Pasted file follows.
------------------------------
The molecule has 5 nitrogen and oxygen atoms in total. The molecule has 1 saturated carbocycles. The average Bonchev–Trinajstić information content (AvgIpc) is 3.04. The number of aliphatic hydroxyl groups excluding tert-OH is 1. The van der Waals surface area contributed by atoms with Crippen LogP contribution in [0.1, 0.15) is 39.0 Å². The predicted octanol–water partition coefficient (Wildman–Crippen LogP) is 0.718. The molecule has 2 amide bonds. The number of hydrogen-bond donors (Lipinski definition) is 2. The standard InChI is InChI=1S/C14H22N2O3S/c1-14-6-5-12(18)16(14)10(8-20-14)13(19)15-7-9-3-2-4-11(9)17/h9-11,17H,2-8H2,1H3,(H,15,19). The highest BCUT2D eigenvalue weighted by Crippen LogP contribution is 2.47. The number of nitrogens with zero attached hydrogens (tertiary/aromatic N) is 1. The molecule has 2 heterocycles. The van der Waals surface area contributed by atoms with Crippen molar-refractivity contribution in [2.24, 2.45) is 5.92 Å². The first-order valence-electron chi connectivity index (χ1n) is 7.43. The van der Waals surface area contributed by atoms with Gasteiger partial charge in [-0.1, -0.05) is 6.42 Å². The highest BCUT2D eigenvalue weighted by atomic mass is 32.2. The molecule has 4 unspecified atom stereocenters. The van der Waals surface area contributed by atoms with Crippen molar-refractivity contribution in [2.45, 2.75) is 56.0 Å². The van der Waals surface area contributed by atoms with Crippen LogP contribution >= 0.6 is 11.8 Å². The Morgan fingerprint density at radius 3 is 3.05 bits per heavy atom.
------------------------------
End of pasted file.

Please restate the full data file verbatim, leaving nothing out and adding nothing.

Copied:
The molecule has 5 nitrogen and oxygen atoms in total. The molecule has 1 saturated carbocycles. The average Bonchev–Trinajstić information content (AvgIpc) is 3.04. The number of aliphatic hydroxyl groups excluding tert-OH is 1. The van der Waals surface area contributed by atoms with Crippen LogP contribution in [0.1, 0.15) is 39.0 Å². The predicted octanol–water partition coefficient (Wildman–Crippen LogP) is 0.718. The molecule has 2 amide bonds. The number of hydrogen-bond donors (Lipinski definition) is 2. The standard InChI is InChI=1S/C14H22N2O3S/c1-14-6-5-12(18)16(14)10(8-20-14)13(19)15-7-9-3-2-4-11(9)17/h9-11,17H,2-8H2,1H3,(H,15,19). The highest BCUT2D eigenvalue weighted by Crippen LogP contribution is 2.47. The number of nitrogens with zero attached hydrogens (tertiary/aromatic N) is 1. The molecule has 2 heterocycles. The van der Waals surface area contributed by atoms with Crippen molar-refractivity contribution in [2.24, 2.45) is 5.92 Å². The first-order valence-electron chi connectivity index (χ1n) is 7.43. The van der Waals surface area contributed by atoms with Gasteiger partial charge in [-0.1, -0.05) is 6.42 Å². The highest BCUT2D eigenvalue weighted by atomic mass is 32.2. The molecule has 4 unspecified atom stereocenters. The van der Waals surface area contributed by atoms with Crippen molar-refractivity contribution in [2.45, 2.75) is 56.0 Å². The van der Waals surface area contributed by atoms with Crippen LogP contribution >= 0.6 is 11.8 Å². The Morgan fingerprint density at radius 3 is 3.05 bits per heavy atom.